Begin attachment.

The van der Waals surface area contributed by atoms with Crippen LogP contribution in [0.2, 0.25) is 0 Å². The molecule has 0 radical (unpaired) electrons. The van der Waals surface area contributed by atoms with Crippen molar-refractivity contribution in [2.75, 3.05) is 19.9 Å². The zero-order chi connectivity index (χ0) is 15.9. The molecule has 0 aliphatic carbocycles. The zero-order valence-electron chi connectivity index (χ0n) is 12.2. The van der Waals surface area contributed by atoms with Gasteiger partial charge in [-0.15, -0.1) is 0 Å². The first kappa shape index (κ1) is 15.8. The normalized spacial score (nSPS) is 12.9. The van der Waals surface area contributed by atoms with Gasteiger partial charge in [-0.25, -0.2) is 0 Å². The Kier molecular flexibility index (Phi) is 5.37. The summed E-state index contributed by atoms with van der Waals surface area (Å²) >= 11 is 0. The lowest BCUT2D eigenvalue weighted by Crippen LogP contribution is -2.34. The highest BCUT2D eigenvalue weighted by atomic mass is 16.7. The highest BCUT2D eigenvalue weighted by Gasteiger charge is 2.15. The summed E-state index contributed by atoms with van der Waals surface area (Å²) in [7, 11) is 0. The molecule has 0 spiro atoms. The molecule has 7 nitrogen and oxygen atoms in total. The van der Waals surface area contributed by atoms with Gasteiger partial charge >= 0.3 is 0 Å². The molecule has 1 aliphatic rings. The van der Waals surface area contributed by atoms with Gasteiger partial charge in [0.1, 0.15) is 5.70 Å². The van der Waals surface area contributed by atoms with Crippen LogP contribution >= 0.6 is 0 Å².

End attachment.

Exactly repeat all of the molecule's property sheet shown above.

The van der Waals surface area contributed by atoms with Crippen LogP contribution in [0.2, 0.25) is 0 Å². The molecule has 0 radical (unpaired) electrons. The van der Waals surface area contributed by atoms with Crippen molar-refractivity contribution in [2.75, 3.05) is 19.9 Å². The zero-order chi connectivity index (χ0) is 15.9. The molecule has 0 aliphatic carbocycles. The zero-order valence-electron chi connectivity index (χ0n) is 12.2. The van der Waals surface area contributed by atoms with Gasteiger partial charge in [-0.15, -0.1) is 0 Å². The first kappa shape index (κ1) is 15.8. The normalized spacial score (nSPS) is 12.9. The van der Waals surface area contributed by atoms with Gasteiger partial charge in [-0.25, -0.2) is 0 Å². The Kier molecular flexibility index (Phi) is 5.37. The summed E-state index contributed by atoms with van der Waals surface area (Å²) >= 11 is 0. The lowest BCUT2D eigenvalue weighted by Crippen LogP contribution is -2.34. The highest BCUT2D eigenvalue weighted by atomic mass is 16.7. The highest BCUT2D eigenvalue weighted by Gasteiger charge is 2.15. The summed E-state index contributed by atoms with van der Waals surface area (Å²) in [7, 11) is 0. The molecule has 0 spiro atoms. The molecule has 7 nitrogen and oxygen atoms in total. The van der Waals surface area contributed by atoms with Gasteiger partial charge >= 0.3 is 0 Å². The molecule has 1 aliphatic rings. The van der Waals surface area contributed by atoms with Gasteiger partial charge in [0.1, 0.15) is 5.70 Å². The van der Waals surface area contributed by atoms with Crippen LogP contribution >= 0.6 is 0 Å².